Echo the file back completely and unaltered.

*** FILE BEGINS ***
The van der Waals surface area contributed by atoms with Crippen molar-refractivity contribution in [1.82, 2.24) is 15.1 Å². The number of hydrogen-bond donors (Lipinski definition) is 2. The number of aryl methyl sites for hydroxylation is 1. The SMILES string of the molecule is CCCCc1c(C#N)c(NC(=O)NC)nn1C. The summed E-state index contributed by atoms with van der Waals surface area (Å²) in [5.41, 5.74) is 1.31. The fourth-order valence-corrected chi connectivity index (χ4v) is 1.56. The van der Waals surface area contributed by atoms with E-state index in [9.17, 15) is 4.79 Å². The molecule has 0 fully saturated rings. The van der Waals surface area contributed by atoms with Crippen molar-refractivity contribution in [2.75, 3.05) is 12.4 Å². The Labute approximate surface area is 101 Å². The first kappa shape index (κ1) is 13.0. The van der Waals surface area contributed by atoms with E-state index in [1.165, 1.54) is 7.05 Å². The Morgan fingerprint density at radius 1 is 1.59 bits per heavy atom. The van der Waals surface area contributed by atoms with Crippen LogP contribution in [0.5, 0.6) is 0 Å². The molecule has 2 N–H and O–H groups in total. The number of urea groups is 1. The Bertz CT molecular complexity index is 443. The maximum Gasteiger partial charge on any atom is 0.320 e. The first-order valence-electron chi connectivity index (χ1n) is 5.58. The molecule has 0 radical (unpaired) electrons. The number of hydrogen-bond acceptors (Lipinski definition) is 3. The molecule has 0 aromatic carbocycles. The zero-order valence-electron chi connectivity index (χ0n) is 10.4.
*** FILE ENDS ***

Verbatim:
The van der Waals surface area contributed by atoms with Crippen molar-refractivity contribution in [1.82, 2.24) is 15.1 Å². The number of hydrogen-bond donors (Lipinski definition) is 2. The number of aryl methyl sites for hydroxylation is 1. The SMILES string of the molecule is CCCCc1c(C#N)c(NC(=O)NC)nn1C. The summed E-state index contributed by atoms with van der Waals surface area (Å²) in [5.41, 5.74) is 1.31. The fourth-order valence-corrected chi connectivity index (χ4v) is 1.56. The van der Waals surface area contributed by atoms with E-state index in [9.17, 15) is 4.79 Å². The molecule has 0 fully saturated rings. The van der Waals surface area contributed by atoms with Crippen molar-refractivity contribution in [2.75, 3.05) is 12.4 Å². The Labute approximate surface area is 101 Å². The first kappa shape index (κ1) is 13.0. The van der Waals surface area contributed by atoms with E-state index in [1.165, 1.54) is 7.05 Å². The Morgan fingerprint density at radius 1 is 1.59 bits per heavy atom. The van der Waals surface area contributed by atoms with Crippen LogP contribution in [0.5, 0.6) is 0 Å². The molecule has 2 N–H and O–H groups in total. The number of urea groups is 1. The Bertz CT molecular complexity index is 443. The maximum Gasteiger partial charge on any atom is 0.320 e. The first-order valence-electron chi connectivity index (χ1n) is 5.58. The molecule has 0 radical (unpaired) electrons. The number of hydrogen-bond acceptors (Lipinski definition) is 3. The molecule has 0 aromatic carbocycles. The zero-order valence-electron chi connectivity index (χ0n) is 10.4.